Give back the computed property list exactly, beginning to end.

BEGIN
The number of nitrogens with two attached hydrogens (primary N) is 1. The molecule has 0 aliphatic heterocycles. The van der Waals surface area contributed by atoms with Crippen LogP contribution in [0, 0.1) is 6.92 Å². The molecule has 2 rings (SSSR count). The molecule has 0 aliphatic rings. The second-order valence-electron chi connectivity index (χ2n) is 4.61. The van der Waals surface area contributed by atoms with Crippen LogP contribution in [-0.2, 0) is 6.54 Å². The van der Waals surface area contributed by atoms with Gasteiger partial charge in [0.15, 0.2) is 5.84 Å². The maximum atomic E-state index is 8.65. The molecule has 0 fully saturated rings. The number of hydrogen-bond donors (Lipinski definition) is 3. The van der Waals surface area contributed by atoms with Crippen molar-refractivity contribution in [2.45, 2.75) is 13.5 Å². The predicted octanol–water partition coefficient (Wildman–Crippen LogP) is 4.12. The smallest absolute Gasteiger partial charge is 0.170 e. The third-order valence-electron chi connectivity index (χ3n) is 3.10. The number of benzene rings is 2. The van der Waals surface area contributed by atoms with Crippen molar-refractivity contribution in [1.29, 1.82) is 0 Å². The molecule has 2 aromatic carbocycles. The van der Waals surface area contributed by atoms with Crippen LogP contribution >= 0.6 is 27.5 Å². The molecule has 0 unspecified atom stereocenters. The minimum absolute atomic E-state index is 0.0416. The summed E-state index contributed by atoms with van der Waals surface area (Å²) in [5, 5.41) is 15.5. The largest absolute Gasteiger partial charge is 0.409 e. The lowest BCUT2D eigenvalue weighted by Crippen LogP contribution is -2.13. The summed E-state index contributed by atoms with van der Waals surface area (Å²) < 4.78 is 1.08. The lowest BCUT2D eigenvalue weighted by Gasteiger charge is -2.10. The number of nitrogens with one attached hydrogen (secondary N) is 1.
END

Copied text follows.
The number of nitrogens with two attached hydrogens (primary N) is 1. The molecule has 0 aliphatic heterocycles. The van der Waals surface area contributed by atoms with Crippen LogP contribution in [0, 0.1) is 6.92 Å². The molecule has 2 rings (SSSR count). The molecule has 0 aliphatic rings. The second-order valence-electron chi connectivity index (χ2n) is 4.61. The van der Waals surface area contributed by atoms with Crippen LogP contribution in [-0.2, 0) is 6.54 Å². The van der Waals surface area contributed by atoms with Gasteiger partial charge in [0.15, 0.2) is 5.84 Å². The maximum atomic E-state index is 8.65. The molecule has 0 fully saturated rings. The number of hydrogen-bond donors (Lipinski definition) is 3. The van der Waals surface area contributed by atoms with Crippen molar-refractivity contribution in [2.45, 2.75) is 13.5 Å². The predicted octanol–water partition coefficient (Wildman–Crippen LogP) is 4.12. The smallest absolute Gasteiger partial charge is 0.170 e. The third-order valence-electron chi connectivity index (χ3n) is 3.10. The number of benzene rings is 2. The van der Waals surface area contributed by atoms with Crippen molar-refractivity contribution in [1.29, 1.82) is 0 Å². The molecule has 2 aromatic carbocycles. The van der Waals surface area contributed by atoms with Crippen LogP contribution >= 0.6 is 27.5 Å². The molecule has 0 unspecified atom stereocenters. The minimum absolute atomic E-state index is 0.0416. The summed E-state index contributed by atoms with van der Waals surface area (Å²) in [5, 5.41) is 15.5. The largest absolute Gasteiger partial charge is 0.409 e. The lowest BCUT2D eigenvalue weighted by Crippen LogP contribution is -2.13. The summed E-state index contributed by atoms with van der Waals surface area (Å²) < 4.78 is 1.08. The lowest BCUT2D eigenvalue weighted by Gasteiger charge is -2.10. The number of nitrogens with one attached hydrogen (secondary N) is 1.